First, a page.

Jessica Hufford’s venerable ex-race mare Byline Story was as spunky as ever.
At age 26, older than Jessica herself, the mare had earned her time as a pasture ornament: a life of leisurely grass grazing and meandering walks was her reward. And now her devoted owner figured it was time to give another retired racehorse a home.
And it didn’t take long for Hufford to find Byline Story’s successor.
Chromospere, a flashy chestnut gelding appeared on the Sale Horse Listings of New Vocations Racehorse Adoptions, and without hesitation, Hufford decided to take him.
That’s how a horse who just as quickly could have been on his way to the New Holland auction, was plucked from the slaughter pipeline, and then plucked again, from listings of needy horses.
“Every animal I own is a rescue animal. And, I had such a great experience with my first Thoroughbred that I wanted to rescue another racehorse,” says Hufford, 21. “When I saw how quiet he was under saddle, and then heard his story, I knew I had to take him.”
Chromospere was one of six Thoroughbreds spared in August from a trip to the livestock auction at New Holland. California-based Thoroughbred advocate Deborah Jones, alerted to the possibility that the chestnut and other horses were due to be transported to a sale frequented by kill buyers, raised funds through Facebook to save the desperate animals.
Barn name: Cosmo
Sire: Smart Strike
Dam: Sundown Serenade
Foal date: Jan. 17, 2006In September, New Vocations Racehorse Adoption made room for the homeless gelding, and was rewarded by his great personality and calm nature.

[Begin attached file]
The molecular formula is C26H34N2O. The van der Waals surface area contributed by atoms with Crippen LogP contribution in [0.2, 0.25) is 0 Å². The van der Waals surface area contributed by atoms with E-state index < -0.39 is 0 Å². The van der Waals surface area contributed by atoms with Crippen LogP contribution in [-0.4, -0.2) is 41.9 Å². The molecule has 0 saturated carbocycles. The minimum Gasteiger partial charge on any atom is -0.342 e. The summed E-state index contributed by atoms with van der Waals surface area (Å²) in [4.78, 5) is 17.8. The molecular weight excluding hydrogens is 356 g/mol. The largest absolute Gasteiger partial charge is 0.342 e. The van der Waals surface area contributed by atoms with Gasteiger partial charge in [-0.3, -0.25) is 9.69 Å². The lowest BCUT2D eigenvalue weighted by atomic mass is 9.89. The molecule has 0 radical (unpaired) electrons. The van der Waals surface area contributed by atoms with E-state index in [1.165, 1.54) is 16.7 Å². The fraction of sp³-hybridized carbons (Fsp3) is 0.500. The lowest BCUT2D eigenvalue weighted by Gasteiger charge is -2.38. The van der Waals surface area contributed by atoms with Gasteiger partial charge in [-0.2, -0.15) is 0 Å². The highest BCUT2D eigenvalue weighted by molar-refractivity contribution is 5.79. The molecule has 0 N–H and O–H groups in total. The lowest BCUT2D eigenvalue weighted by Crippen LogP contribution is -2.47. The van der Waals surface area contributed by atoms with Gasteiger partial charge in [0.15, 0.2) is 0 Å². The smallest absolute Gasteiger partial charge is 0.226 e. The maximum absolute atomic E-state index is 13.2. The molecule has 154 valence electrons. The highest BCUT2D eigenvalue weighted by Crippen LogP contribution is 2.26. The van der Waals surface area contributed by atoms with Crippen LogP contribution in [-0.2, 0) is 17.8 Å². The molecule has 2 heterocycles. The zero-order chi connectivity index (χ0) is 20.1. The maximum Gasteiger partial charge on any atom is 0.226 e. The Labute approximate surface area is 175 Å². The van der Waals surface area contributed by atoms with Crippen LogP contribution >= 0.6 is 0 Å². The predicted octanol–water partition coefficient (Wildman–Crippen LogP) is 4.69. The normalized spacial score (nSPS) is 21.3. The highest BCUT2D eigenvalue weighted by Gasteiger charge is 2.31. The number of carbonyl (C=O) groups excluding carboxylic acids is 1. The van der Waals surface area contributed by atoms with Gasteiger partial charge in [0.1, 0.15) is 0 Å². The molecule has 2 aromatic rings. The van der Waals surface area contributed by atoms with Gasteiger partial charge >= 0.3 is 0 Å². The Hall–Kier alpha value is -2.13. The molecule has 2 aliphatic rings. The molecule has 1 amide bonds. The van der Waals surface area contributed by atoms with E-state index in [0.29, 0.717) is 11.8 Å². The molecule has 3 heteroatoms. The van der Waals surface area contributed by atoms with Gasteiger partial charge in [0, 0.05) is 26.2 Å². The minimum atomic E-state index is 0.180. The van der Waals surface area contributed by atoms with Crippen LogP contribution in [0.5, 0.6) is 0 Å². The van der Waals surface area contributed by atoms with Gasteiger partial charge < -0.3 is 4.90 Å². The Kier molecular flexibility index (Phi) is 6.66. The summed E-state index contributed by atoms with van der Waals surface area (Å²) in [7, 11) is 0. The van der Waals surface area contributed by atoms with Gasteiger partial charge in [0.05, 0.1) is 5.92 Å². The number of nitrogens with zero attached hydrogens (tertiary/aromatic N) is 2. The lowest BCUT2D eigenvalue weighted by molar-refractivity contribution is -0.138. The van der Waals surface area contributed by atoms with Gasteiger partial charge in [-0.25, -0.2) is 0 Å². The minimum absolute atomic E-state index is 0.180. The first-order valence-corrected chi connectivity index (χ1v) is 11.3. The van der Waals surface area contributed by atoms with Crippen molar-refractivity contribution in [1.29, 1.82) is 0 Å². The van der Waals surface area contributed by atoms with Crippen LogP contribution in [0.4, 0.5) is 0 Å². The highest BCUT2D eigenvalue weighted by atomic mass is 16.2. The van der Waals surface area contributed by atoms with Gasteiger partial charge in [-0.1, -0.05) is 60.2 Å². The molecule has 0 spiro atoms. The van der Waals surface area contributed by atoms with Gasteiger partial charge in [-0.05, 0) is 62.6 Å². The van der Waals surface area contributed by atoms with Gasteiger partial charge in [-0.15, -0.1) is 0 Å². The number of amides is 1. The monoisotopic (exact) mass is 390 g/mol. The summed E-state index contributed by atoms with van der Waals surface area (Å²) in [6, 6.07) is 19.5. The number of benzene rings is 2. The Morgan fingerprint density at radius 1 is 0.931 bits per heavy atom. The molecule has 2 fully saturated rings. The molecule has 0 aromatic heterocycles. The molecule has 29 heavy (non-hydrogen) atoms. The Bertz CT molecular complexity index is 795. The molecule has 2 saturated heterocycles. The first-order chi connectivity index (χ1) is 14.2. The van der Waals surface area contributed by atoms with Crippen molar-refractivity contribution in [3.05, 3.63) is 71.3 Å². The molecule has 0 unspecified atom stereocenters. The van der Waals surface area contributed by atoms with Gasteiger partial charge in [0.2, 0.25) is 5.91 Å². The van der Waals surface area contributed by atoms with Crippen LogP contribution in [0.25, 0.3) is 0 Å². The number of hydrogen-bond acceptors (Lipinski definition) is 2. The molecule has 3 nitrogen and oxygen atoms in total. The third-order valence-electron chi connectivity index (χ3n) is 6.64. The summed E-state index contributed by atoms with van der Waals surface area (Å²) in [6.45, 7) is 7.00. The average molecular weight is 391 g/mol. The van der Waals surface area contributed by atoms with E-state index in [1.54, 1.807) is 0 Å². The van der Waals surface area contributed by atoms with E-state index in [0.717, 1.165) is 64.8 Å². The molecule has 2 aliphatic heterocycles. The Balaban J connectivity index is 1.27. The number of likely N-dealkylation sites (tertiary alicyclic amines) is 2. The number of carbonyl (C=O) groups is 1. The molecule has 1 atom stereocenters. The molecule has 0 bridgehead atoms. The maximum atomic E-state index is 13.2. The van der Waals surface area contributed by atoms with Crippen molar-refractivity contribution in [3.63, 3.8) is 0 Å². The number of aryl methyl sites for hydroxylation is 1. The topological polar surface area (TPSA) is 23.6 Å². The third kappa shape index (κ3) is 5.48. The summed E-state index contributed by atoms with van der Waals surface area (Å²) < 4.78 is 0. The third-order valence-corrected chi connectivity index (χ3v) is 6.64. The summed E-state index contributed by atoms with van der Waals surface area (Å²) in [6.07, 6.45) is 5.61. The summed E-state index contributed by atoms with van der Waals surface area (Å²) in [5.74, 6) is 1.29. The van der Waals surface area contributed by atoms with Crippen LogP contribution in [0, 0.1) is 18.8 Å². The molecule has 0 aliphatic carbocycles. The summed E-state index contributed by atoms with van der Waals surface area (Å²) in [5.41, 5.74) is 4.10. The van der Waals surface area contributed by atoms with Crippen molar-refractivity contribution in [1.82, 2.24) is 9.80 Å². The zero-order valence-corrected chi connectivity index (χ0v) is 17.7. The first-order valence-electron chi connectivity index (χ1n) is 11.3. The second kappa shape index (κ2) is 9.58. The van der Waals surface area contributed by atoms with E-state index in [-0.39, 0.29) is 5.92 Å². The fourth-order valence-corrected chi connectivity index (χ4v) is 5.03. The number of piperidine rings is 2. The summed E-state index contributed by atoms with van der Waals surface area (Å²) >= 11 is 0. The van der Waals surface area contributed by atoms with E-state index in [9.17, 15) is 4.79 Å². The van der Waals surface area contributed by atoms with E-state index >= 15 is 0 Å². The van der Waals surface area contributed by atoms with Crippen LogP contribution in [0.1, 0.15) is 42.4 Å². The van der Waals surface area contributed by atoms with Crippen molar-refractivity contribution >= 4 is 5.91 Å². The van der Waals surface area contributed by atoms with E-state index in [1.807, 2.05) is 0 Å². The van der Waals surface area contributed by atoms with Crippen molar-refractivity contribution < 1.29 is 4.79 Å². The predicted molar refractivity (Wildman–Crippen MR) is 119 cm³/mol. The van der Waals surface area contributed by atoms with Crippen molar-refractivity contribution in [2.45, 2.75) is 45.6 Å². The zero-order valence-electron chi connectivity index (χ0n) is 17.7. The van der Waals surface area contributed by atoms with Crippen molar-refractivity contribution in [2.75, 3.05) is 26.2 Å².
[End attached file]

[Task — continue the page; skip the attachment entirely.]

“He was so quiet you didn’t even know he was in his stall,” says New Vocations trainer Amy Allison. “He was so easy to handle! All you had to do is throw a lead over his neck and he’d follow you anywhere.”
His hard-luck story and pleasing ways made him a popular prospect among horse buyers, Allison adds.
And Hufford feels lucky to have gotten the chance to take him.
He arrived at the Liberty Equestrian Center in Hamilton, Ohio last week, and she has immediately started him with complete farrier and veterinary attention.
Due to a previous injury, his feet are bruised and a little sore. But, with time, he is expected to be completely comfortable on them again, she says.
And already, he is proving to be smart as a whip!
“The first day I tried to lunge him, he looked at me with this question on his face, as if to ask what I wanted him to do,” she says. “Then he watched as I lunged my other horse, and he caught on really quick.
“Within the next two days, he had totally caught on and was lunging in both directions.”
It might not seem important that this forgotten racehorse would catch on so quickly, seeking approval from his new friend.
But to Hufford, it underscores that a really great animal, with a keen intelligence and willing nature, was spared a bad end.
Now, going forward, Hufford will do her best to provide a safe and happy home for a horse who, just weeks ago, had no future at all.